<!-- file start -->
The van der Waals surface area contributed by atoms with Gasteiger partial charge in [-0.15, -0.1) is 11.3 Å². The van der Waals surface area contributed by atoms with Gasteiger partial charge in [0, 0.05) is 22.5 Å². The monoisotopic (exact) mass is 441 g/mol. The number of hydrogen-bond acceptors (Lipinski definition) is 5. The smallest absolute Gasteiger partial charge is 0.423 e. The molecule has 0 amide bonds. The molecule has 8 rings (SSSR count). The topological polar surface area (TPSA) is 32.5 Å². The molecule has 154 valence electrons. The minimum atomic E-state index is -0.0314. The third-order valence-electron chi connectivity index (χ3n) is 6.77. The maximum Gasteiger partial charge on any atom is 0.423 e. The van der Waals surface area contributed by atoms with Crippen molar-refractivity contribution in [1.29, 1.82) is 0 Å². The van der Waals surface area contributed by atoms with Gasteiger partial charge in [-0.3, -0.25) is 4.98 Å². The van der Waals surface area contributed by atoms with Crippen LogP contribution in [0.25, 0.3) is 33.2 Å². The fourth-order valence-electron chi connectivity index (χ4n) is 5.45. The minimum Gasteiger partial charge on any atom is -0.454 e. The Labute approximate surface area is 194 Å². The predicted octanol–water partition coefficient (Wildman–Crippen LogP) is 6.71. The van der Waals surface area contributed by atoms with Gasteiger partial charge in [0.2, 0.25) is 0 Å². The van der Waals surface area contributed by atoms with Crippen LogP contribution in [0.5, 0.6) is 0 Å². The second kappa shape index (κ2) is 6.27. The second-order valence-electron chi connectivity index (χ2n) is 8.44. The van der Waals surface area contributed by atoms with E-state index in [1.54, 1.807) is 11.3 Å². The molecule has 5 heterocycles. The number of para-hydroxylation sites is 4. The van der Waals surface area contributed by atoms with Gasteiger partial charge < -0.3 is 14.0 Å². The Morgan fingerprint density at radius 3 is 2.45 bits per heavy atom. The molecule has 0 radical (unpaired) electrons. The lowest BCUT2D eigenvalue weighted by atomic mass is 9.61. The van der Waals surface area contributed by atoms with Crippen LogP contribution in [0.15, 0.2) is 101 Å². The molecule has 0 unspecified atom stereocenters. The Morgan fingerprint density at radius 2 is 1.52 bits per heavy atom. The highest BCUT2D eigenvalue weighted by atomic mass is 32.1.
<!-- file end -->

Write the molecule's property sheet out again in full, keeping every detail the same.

The van der Waals surface area contributed by atoms with Gasteiger partial charge in [-0.15, -0.1) is 11.3 Å². The van der Waals surface area contributed by atoms with Gasteiger partial charge in [0, 0.05) is 22.5 Å². The monoisotopic (exact) mass is 441 g/mol. The number of hydrogen-bond acceptors (Lipinski definition) is 5. The smallest absolute Gasteiger partial charge is 0.423 e. The molecule has 0 amide bonds. The molecule has 8 rings (SSSR count). The topological polar surface area (TPSA) is 32.5 Å². The molecule has 154 valence electrons. The minimum atomic E-state index is -0.0314. The third-order valence-electron chi connectivity index (χ3n) is 6.77. The maximum Gasteiger partial charge on any atom is 0.423 e. The van der Waals surface area contributed by atoms with Crippen molar-refractivity contribution in [1.29, 1.82) is 0 Å². The van der Waals surface area contributed by atoms with Gasteiger partial charge in [-0.3, -0.25) is 4.98 Å². The van der Waals surface area contributed by atoms with Crippen LogP contribution in [0.25, 0.3) is 33.2 Å². The fourth-order valence-electron chi connectivity index (χ4n) is 5.45. The minimum Gasteiger partial charge on any atom is -0.454 e. The Labute approximate surface area is 194 Å². The predicted octanol–water partition coefficient (Wildman–Crippen LogP) is 6.71. The van der Waals surface area contributed by atoms with Gasteiger partial charge in [0.2, 0.25) is 0 Å². The van der Waals surface area contributed by atoms with Crippen LogP contribution in [0.5, 0.6) is 0 Å². The second kappa shape index (κ2) is 6.27. The second-order valence-electron chi connectivity index (χ2n) is 8.44. The van der Waals surface area contributed by atoms with E-state index in [1.54, 1.807) is 11.3 Å². The molecule has 5 heterocycles. The number of para-hydroxylation sites is 4. The van der Waals surface area contributed by atoms with Gasteiger partial charge < -0.3 is 14.0 Å². The Morgan fingerprint density at radius 3 is 2.45 bits per heavy atom. The molecule has 0 radical (unpaired) electrons. The lowest BCUT2D eigenvalue weighted by atomic mass is 9.61. The van der Waals surface area contributed by atoms with Crippen LogP contribution in [0.15, 0.2) is 101 Å². The molecule has 0 unspecified atom stereocenters. The Morgan fingerprint density at radius 2 is 1.52 bits per heavy atom. The highest BCUT2D eigenvalue weighted by atomic mass is 32.1.